City Down: I'm a Graphic Designer working for a company that produces magazines and newsletters.

CS: You live in New Zealand. What types of baked goods are popular in your area?
CD: Well here in Auckland, the cafe scene is quite big. There are amazing cafes everywhere that sell the usual cafe fare, sweet and savory muffins, fruit tarts, lots of slices, amazing cakes! And you're starting to see the odd cupcake pop up in cafes. But I think anywhere in NZ, if you go to the little local bakeries, that's where you find the things that we all grew up loving. Neenish tarts, custard twists with pink icing, ginger slice, chocolate caramel slice and a big favourite with kids is Lolly Cake. It's a slice that is made from crushed malt biscuits, butter, condensed milk and these funny fruit foam lollies that come in the shape of Eskimos. Its all mixed up, rolled in coconut and then chilled in the fridge. It tastes amazing! I've just started making it again and people love it. My husband can eat a whole log by himself if he gets the chance.

Lolly Cake Recipe

1 pkt malt biscuits
1 packet eskimo lollies/fruit puffs, cut up
115 g butter
1/2 tin condensed milk
coconut to garnish


Directions: Melt butter and condensed milk. Add crushed biscuits and lollies. Mix then
mould into a log and roll in coconut. Wrap tightly in greaseproof paper.
Set in the fridge. Cut into slices when set.

CS: How did your cupcake obsession begin?
CD: It started back in 2004 when I offered to make cupcakes for a little boy's birthday party. I decided to make frog cupcakes and since I hadn't made cupcakes since I was a kid it was a huge learning curve for me. I made a test batch the weekend before and gave them to my workmates for taste testing. It was amazing the way grown adults reacted to cute little cupcakes. I got such a kick out of sharing the cupcake love with them and enjoyed making them. I started baking more and more cupcakes experimenting and people started to comment on how much they loved them. My obsession grew from there and my friends and co workers soon gave me the label of being a cupcake queen. I wanted to try new recipes, new techniques of icing them and being a graphic designer, my favourite part is decorating them with whatever cool lollies I can find! I still have a photo of the very first batch of frog cupcakes. I look at them now and think they are so badly done! I've learnt so much since those frogs!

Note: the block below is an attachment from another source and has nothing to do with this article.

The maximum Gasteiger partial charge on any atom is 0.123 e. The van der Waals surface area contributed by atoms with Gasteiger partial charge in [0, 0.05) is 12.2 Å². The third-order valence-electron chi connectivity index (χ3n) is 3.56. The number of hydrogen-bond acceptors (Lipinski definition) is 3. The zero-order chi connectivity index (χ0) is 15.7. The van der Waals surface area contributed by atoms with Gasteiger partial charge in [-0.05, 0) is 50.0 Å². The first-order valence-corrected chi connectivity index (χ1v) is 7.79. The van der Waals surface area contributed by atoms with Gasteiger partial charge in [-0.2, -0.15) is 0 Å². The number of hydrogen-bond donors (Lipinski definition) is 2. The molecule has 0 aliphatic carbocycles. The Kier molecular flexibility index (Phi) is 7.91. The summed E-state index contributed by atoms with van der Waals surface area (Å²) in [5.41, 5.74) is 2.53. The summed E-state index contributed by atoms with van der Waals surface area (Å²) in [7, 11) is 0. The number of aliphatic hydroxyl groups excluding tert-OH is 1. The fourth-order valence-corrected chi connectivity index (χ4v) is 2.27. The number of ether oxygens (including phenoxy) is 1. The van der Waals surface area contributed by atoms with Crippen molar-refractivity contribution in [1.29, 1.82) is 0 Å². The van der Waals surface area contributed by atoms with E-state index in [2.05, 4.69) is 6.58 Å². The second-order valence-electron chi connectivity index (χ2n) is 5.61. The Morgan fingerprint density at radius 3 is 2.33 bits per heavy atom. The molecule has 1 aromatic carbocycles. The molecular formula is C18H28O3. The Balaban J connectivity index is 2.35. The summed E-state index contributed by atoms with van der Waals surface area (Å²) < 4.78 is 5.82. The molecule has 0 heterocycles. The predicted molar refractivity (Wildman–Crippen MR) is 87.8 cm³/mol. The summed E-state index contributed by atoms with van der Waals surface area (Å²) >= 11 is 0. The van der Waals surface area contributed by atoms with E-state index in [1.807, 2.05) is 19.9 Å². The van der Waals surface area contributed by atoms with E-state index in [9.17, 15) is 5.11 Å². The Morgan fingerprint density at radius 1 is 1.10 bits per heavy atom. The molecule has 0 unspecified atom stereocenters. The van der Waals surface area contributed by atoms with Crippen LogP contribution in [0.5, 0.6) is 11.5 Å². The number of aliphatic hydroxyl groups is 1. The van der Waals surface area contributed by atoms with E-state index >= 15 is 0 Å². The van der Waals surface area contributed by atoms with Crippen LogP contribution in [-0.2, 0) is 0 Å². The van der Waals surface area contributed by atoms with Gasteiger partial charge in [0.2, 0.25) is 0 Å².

CS: In the USA, cupcakes are ridiculously popular--there are bakeries that ONLY serve cupcakes here. Are there any cupcake-only bakeries in your area?
CD: We've had NZ's first cupcake only bakery open down in Christchurch a few months ago. It's in the South Island so I haven't made it there yet to try them. I think the girls there are doing a great job and obviously have a passion for cupcakes. I'd love to be the person to bring a cupcake only bakery to Auckland!

CS: What is your favorite cake / cupcake flavor?
CD: Ooooh that's a hard one as it changes regularly. I love my jaffa ones at the moment, but I'm very fond of plain vanilla cupcakes with passion-fruit icing. There is something so simple about the mix of delicate flavours. It's always a winner.

CS: Speaking of Jaffas...what are they, exactly?
CD: Jaffas are very tasty candy we have here in NZ. They are little dark chocolate balls coated with red crunchy candy (kind of like M & M's coating) that is orange flavour. Crushed up and mixed through cupcakes they make lovely chocolatey orange swirls and taste brilliant with orange buttercream frosting! As a kid, Jaffas were popular when you went to the movies, the best bit was dropping one on the wooden floor and making a racket as it bounced down the aisle!

CS: Would you ever be interested in opening your own cupcake bakery?
CD: I would absolutely love to own my own cupcake bakery and share my